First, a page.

Murphy's Law

Tom Murphy

Oh you're meta tagging now…

I was recently discussing with a colleague the increasing popularity of company spokespeople overloading their statements with positioning.

Here’s a made up example:

“We look forward to extending ACME’s leadership in providing fresh, cost-effective, products to consumers of hamburgers, producers of sandwiches and companies who sometimes purchase food stuffs for meetings.  We’ll deliver those products in a timely manner, where they want them, when they want them, indoors or even outdoors.”

The quote is clearly mind-numbing. Rather than focus on a clear message it focuses on trying to get a firm in as many market segments as possible and ends up losing the point.

I call this meta tagging. Meta Tags are the pieces of text in your webpage that describe what your site does.  Most people put a whole range of terms in there in an effort to get high rankings from the search engines.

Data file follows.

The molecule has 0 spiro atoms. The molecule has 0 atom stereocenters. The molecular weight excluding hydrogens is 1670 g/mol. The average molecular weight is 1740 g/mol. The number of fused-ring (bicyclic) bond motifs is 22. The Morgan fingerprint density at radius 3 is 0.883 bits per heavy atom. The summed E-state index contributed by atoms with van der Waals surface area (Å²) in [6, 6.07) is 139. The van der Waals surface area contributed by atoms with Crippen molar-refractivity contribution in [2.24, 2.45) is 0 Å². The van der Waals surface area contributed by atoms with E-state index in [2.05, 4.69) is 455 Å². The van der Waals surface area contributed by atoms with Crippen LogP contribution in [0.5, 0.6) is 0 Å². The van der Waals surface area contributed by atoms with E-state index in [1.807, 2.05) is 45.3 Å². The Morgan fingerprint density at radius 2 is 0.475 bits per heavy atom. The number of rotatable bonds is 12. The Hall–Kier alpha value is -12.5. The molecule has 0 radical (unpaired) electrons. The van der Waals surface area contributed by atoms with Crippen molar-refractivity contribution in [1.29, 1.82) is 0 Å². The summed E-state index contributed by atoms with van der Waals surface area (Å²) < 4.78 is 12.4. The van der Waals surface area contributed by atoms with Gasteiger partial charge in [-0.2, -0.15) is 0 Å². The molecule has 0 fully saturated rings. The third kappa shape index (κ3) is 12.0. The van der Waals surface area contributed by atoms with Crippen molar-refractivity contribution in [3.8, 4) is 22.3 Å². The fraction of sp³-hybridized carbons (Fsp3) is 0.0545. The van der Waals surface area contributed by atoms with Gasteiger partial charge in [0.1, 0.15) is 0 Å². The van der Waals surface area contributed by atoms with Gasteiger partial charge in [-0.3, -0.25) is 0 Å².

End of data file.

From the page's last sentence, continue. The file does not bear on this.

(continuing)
[Note: Meta Tags are hidden from browsers (you can see them in Internet Explorer by clicking on “View” and then “Source”]

I think Sun’s Meta tags are a good example:

<title> Sun Microsystems </title>
<meta name=”keywords” content=”sun microsystems, sun, java, java computing, solaris, sparc, unix, jini, computer systems, server, mission critical, RAS, high availability, cluster, workgroup server, desktop, workstation, storage, backup solutions, network computer, network computing, hardware, software, service, consulting, support, training, compiler, jdk, technical computing, scientific computing, high performance, enterprise computing, staroffice, starportal, sun ray”>
<meta name=”description” content=”Sun Microsystems, Inc. The Network Is The Computer[tm].”>

So next time you hear your spokesperson come out with something similar, tell them to stop “meta-tagging”.

Written by Tom Murphy

September 30, 2003 at 1:24 pm

Posted in General

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